Financial leverage refers to the use of borrowed money (debt) to finance the purchase of assets with the expectation that the income or capital gain from the new asset will exceed the cost of borrowing. Companies use financial leverage to increase their asset base and generate returns on equity.
Leverage can enhance returns to equity holders, but it also comes with risks. The increased potential for higher returns comes with the cost of higher interest payments. And when a company has high financial leverage (meaning a lot of debt), it must generate enough cash flow to meet its debt obligations. If it doesn’t, it could face bankruptcy. So the use of leverage is a balancing act between risk and return.
The degree of a company’s financial leverage can be measured with ratios like the debt-to-equity ratio (total debt / total equity) or the equity multiplier (total assets / total equity).
It’s important to note that while financial leverage refers to the use of debt, the term “leverage” in a broader sense can also refer to any technique used to multiply gains and losses, such as the use of derivatives in a portfolio.
Example of Financial Leverage
Let’s take an example of a small business to illustrate the concept of financial leverage:
Suppose there’s a small business owner, John, who owns a coffee shop. His coffee shop is doing well, and he wants to expand his business by opening a second location. However, he doesn’t have enough cash on hand to finance the expansion.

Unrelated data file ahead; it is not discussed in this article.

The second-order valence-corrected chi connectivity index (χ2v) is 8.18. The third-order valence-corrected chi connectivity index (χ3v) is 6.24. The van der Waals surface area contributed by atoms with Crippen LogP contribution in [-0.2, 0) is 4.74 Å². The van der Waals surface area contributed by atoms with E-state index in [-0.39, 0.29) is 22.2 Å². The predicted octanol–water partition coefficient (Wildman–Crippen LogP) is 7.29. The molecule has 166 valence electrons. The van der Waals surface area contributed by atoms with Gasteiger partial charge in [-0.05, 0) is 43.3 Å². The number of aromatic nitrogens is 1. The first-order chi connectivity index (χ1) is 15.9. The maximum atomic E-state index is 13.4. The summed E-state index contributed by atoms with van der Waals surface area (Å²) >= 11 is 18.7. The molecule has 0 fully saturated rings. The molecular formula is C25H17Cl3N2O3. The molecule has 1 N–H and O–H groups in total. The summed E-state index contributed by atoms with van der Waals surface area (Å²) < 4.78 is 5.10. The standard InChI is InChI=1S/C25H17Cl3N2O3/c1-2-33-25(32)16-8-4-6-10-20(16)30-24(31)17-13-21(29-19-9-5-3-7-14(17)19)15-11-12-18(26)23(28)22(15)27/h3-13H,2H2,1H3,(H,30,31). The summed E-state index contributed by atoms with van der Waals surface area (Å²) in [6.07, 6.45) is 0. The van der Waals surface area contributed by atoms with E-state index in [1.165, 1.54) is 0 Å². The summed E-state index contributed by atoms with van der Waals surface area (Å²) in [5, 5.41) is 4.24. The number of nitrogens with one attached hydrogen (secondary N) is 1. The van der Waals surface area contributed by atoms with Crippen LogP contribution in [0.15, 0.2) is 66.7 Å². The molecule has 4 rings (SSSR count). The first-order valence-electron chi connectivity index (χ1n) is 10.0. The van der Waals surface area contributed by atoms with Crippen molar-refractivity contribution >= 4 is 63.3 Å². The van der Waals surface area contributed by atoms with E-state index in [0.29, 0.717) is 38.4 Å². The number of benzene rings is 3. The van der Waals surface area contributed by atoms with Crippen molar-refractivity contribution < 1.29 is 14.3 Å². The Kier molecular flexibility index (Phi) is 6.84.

So, John decides to borrow $100,000 from a bank. He uses this loan to open a second coffee shop. This is an example of using financial leverage—John is using borrowed money to try to increase his profits.
Let’s say that one year later, the second coffee shop is successful and has generated an additional $130,000 in profits after paying all the operating expenses but before paying interest on the loan. Suppose the interest owed on the bank loan for the year is $10,000. So after paying this interest, John’s net increase in profits due to the expansion is $130,000 – $10,000 = $120,000.
In this case, John’s use of financial leverage has indeed increased his profits. But this strategy was not without risk—if the second coffee shop had not been profitable, John would still have been on the hook for paying back the bank loan. This example demonstrates the potential rewards and risks that come with using financial leverage.